First Drive: 2021 GMC Yukon Denali
Leads with comfort, but the technology features are the standout
They’ve done it: General Motors has created an honest-to-goodness rolling living room.
Not only is the redesigned 2021 GMC Yukon comfortable on multiple levels – from the space and the seat quality to the surprisingly level handling – but you can also watch YouTube videos or play console video games on the optional factory-installed second-row screens. Once they’re in, your teenagers might never want to leave.
Of course, this is far from being a bargain offering. The Yukon Denali starts at $79,798 with delivery charges, and a quick run through the build and price function on the GMC Canada website says equipping one like this test unit would cost just under $95,000. You’d think this would bring sticker shock, but evidently not so much. Brand representatives say they expect 80 per cent of Yukon sales to be either the off-road AT4 grade (from $74,698) or the top-of-the-line Denali.
Opting for the latter is the only way to get the largest engine, a 6.2-litre V8 making 420 hp and 460 lb-ft of torque at 4,100 rpm. Other trims come with a 5.3-litre V8 (355 hp, 383 lb-ft), and a 3.0-litre diesel (277 hp, 460 lb-ft) can be subbed in on the three top trims. Regardless of your engine choice, you’ll get a 10-speed automatic transmission, and while two-wheel drive remains available, nearly all Yukons sold in Canada will be equipped with four-wheel drive.
Where things get interesting mechanically is in the suspension. Denali and AT4 come with a magnetic ride suspension as standard, but the optional adaptive air suspension smooths out the truck’s reactions to rough pavement and adds settings that change the ride height by up to 10 cm (5 cm below the default while parked for entry and exit, for instance, and 5 cm higher in 4-low mode). Between this and the truck’s low centre of gravity, you’d be hard-pressed to find a better handling large SUV.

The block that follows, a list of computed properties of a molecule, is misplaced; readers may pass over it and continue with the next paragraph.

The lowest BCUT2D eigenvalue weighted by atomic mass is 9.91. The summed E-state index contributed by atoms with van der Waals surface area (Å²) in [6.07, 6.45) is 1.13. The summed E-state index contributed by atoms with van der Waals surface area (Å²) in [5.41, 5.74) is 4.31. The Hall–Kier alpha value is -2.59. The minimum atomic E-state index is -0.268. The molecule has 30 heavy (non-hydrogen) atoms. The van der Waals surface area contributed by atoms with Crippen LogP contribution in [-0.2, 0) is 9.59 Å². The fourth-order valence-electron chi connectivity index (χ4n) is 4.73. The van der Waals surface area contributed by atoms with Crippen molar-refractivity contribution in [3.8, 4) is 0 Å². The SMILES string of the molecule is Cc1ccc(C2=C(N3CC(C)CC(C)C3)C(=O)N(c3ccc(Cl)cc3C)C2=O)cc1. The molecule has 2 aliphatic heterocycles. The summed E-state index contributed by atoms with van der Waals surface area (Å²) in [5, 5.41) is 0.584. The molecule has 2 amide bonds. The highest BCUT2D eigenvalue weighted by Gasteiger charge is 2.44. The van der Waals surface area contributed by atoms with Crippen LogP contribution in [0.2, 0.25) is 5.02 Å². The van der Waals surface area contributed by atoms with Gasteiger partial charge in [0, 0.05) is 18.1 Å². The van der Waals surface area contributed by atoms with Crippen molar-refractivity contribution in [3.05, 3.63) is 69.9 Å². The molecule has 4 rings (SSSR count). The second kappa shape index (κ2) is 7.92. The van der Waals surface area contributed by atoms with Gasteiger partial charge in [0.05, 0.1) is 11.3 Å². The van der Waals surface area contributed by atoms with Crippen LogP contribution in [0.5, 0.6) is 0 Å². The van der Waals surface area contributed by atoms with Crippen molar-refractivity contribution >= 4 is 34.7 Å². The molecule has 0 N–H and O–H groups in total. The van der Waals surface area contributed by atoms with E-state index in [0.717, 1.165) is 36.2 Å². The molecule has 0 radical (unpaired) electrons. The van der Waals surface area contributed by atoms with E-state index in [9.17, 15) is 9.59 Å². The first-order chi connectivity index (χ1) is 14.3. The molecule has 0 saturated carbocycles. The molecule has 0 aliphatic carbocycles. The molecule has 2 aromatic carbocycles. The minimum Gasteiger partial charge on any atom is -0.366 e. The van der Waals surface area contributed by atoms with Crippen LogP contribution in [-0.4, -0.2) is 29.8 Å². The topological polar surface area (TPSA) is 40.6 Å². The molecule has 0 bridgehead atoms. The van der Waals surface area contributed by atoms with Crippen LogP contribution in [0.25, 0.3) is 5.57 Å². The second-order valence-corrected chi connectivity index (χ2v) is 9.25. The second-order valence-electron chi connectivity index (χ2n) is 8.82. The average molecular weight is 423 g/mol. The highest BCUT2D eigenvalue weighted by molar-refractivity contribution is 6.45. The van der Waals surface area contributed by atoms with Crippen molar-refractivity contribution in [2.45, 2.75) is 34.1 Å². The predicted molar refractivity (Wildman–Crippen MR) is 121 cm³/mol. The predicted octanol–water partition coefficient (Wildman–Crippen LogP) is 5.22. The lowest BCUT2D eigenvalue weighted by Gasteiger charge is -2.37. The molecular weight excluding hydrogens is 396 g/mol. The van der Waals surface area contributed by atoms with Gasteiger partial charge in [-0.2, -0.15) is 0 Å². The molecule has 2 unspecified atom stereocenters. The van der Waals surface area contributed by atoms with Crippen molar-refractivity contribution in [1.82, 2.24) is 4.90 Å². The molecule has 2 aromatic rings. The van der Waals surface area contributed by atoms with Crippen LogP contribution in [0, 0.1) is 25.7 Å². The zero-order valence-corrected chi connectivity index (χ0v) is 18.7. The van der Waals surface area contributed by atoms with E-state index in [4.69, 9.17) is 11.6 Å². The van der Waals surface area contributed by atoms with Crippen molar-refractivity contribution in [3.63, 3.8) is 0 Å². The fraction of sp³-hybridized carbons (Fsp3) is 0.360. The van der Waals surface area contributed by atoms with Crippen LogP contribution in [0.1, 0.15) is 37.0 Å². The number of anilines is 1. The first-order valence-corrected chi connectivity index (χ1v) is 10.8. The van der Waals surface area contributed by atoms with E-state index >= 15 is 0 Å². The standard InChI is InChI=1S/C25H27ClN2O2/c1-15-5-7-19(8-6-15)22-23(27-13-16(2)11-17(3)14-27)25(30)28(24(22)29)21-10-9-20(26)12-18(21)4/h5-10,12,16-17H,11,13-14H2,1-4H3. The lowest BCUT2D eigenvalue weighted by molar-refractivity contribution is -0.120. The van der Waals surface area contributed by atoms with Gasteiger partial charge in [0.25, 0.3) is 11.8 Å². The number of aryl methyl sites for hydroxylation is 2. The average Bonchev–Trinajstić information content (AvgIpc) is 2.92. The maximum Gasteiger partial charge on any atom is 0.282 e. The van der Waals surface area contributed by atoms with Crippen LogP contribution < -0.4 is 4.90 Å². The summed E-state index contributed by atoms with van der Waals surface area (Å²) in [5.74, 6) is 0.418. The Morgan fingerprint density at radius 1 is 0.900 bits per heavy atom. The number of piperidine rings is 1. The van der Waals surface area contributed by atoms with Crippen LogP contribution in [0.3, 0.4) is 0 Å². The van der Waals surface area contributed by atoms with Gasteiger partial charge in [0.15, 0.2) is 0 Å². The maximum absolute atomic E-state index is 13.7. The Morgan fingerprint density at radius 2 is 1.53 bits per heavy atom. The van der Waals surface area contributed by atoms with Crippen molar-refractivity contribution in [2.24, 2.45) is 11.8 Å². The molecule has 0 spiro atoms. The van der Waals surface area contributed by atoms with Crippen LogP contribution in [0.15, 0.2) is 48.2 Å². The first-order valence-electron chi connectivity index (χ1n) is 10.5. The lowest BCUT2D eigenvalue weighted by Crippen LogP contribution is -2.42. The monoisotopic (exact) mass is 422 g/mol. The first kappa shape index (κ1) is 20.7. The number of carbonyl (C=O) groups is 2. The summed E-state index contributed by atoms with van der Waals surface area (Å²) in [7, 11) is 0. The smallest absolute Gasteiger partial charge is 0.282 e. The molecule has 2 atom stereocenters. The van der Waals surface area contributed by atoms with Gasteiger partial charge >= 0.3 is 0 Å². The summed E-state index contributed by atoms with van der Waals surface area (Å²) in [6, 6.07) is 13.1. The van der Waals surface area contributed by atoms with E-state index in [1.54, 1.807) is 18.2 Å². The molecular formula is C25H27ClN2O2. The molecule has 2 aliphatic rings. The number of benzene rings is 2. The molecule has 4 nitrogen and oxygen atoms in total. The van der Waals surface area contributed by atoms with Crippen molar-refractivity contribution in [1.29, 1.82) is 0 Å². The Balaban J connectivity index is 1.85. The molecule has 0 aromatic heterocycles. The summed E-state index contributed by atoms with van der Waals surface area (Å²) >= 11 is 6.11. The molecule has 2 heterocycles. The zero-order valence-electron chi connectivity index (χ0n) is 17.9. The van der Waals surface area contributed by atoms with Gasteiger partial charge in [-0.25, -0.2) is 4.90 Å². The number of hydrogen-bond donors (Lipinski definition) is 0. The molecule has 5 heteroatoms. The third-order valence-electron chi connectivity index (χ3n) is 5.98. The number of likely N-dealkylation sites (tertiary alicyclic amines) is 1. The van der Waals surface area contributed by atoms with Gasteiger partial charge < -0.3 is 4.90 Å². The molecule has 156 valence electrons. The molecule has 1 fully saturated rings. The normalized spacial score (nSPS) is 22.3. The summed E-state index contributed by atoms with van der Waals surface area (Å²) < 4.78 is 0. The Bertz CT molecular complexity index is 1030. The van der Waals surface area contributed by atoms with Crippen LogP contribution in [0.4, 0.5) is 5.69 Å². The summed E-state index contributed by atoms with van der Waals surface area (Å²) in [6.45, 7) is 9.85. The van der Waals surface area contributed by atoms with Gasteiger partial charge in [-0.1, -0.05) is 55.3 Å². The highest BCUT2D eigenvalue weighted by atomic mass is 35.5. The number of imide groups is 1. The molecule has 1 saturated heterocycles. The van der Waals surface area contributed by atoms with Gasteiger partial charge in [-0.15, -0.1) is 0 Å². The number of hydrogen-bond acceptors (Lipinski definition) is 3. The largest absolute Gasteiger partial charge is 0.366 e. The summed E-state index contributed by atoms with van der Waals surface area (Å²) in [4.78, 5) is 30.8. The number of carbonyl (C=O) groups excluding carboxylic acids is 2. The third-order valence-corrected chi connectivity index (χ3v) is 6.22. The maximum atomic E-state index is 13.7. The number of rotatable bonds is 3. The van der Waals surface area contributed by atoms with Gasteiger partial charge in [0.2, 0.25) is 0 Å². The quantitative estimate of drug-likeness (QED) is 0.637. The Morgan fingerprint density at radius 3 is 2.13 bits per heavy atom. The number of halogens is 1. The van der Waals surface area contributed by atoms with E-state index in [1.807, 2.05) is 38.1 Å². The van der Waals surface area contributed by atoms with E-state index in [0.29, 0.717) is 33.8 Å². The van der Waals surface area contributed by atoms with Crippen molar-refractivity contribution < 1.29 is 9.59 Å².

Denali gets its own grille design – which is perhaps best described as dominant, but that seems to be the trend in grilles these days – and its own interior layout with the 10.2-inch infotainment screen inset into the dashboard amid four available colour combinations. The interior in this test unit comes with attractive open-pore wood inlays finished with a gradient stain.
A switch to independent rear suspension means that there’s now 66 per cent more cargo space behind the third row than the outgoing model for a total of 722 litres, and third row passengers have 40 per cent more legroom than they used to.
And the tech features are numerous. Nine camera views, a 15-inch head-up display, and up to eight USB ports are available, and compatible phones can connect wirelessly to Android Auto or Apple CarPlay (but sadly, my two-year-old Galaxy S9 cannot). The optional 12.6-inch rear entertainment screens have HDMI and USB ports integrated, meaning that everything from Apple TV, Roku, Chromecast, or even a Playstation can be connected, and Android phones can be projected onto the screens using the Miracast app.
The new GMC Yukon and its sibling, the Chevrolet Tahoe, have set a new benchmark for the large SUV segment. But what’s even more intriguing about this launch is how General Motors is going to up the ante for the next-generation Cadillac Escalade, which is due to land before the end of this year. Watch this space.